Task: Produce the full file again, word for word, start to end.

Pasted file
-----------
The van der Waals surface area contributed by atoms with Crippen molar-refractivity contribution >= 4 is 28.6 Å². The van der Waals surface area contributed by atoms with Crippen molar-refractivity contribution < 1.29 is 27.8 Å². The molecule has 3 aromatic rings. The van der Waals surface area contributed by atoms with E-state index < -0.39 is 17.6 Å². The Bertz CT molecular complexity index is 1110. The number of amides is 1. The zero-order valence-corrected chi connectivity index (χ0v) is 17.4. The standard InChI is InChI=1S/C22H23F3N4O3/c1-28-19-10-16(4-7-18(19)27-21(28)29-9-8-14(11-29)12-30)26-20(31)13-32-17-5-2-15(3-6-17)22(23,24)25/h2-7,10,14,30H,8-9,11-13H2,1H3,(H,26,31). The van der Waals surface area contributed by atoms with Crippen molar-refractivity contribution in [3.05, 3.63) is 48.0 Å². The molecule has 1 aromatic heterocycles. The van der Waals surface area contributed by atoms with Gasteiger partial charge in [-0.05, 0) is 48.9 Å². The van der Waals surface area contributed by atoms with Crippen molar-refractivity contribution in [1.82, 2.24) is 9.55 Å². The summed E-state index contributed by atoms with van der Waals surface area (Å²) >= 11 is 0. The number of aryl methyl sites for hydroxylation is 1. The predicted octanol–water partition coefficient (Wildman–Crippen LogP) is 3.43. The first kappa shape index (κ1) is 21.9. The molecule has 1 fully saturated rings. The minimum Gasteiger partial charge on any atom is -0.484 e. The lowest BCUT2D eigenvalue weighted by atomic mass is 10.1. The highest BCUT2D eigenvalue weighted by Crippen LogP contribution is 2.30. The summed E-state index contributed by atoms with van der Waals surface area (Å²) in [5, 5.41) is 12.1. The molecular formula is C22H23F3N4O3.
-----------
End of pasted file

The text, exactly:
The van der Waals surface area contributed by atoms with Crippen molar-refractivity contribution >= 4 is 28.6 Å². The van der Waals surface area contributed by atoms with Crippen molar-refractivity contribution < 1.29 is 27.8 Å². The molecule has 3 aromatic rings. The van der Waals surface area contributed by atoms with E-state index < -0.39 is 17.6 Å². The Bertz CT molecular complexity index is 1110. The number of amides is 1. The zero-order valence-corrected chi connectivity index (χ0v) is 17.4. The standard InChI is InChI=1S/C22H23F3N4O3/c1-28-19-10-16(4-7-18(19)27-21(28)29-9-8-14(11-29)12-30)26-20(31)13-32-17-5-2-15(3-6-17)22(23,24)25/h2-7,10,14,30H,8-9,11-13H2,1H3,(H,26,31). The van der Waals surface area contributed by atoms with Crippen molar-refractivity contribution in [3.05, 3.63) is 48.0 Å². The molecule has 1 aromatic heterocycles. The van der Waals surface area contributed by atoms with Gasteiger partial charge in [-0.05, 0) is 48.9 Å². The van der Waals surface area contributed by atoms with Crippen molar-refractivity contribution in [1.82, 2.24) is 9.55 Å². The summed E-state index contributed by atoms with van der Waals surface area (Å²) >= 11 is 0. The number of aryl methyl sites for hydroxylation is 1. The predicted octanol–water partition coefficient (Wildman–Crippen LogP) is 3.43. The first kappa shape index (κ1) is 21.9. The molecule has 1 fully saturated rings. The minimum Gasteiger partial charge on any atom is -0.484 e. The lowest BCUT2D eigenvalue weighted by atomic mass is 10.1. The highest BCUT2D eigenvalue weighted by Crippen LogP contribution is 2.30. The summed E-state index contributed by atoms with van der Waals surface area (Å²) in [5, 5.41) is 12.1. The molecular formula is C22H23F3N4O3.